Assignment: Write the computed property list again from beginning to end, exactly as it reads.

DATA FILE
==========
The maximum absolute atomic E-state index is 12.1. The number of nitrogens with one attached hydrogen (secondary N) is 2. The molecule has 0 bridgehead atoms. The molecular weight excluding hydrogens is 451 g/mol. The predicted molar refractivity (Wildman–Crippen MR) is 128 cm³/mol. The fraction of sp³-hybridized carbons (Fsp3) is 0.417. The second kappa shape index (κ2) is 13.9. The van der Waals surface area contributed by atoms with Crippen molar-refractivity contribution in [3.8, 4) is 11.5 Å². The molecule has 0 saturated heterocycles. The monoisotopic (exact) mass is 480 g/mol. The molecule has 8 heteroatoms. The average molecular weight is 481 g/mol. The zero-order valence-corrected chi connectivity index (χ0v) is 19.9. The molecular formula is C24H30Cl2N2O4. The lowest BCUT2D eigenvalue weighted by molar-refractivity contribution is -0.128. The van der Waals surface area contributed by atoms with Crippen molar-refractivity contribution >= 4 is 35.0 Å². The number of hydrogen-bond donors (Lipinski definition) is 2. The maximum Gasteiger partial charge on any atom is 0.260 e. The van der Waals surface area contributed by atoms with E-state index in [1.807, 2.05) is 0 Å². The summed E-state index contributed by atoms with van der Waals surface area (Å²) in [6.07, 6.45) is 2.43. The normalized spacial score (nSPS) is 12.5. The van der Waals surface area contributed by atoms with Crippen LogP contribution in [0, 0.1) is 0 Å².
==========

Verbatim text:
The maximum absolute atomic E-state index is 12.1. The number of nitrogens with one attached hydrogen (secondary N) is 2. The molecule has 0 bridgehead atoms. The molecular weight excluding hydrogens is 451 g/mol. The predicted molar refractivity (Wildman–Crippen MR) is 128 cm³/mol. The fraction of sp³-hybridized carbons (Fsp3) is 0.417. The second kappa shape index (κ2) is 13.9. The van der Waals surface area contributed by atoms with Crippen molar-refractivity contribution in [3.8, 4) is 11.5 Å². The molecule has 0 saturated heterocycles. The monoisotopic (exact) mass is 480 g/mol. The molecule has 8 heteroatoms. The average molecular weight is 481 g/mol. The zero-order valence-corrected chi connectivity index (χ0v) is 19.9. The molecular formula is C24H30Cl2N2O4. The lowest BCUT2D eigenvalue weighted by molar-refractivity contribution is -0.128. The van der Waals surface area contributed by atoms with Crippen molar-refractivity contribution >= 4 is 35.0 Å². The number of hydrogen-bond donors (Lipinski definition) is 2. The maximum Gasteiger partial charge on any atom is 0.260 e. The van der Waals surface area contributed by atoms with E-state index in [1.807, 2.05) is 0 Å². The summed E-state index contributed by atoms with van der Waals surface area (Å²) in [6.07, 6.45) is 2.43. The normalized spacial score (nSPS) is 12.5. The van der Waals surface area contributed by atoms with Crippen LogP contribution in [0, 0.1) is 0 Å².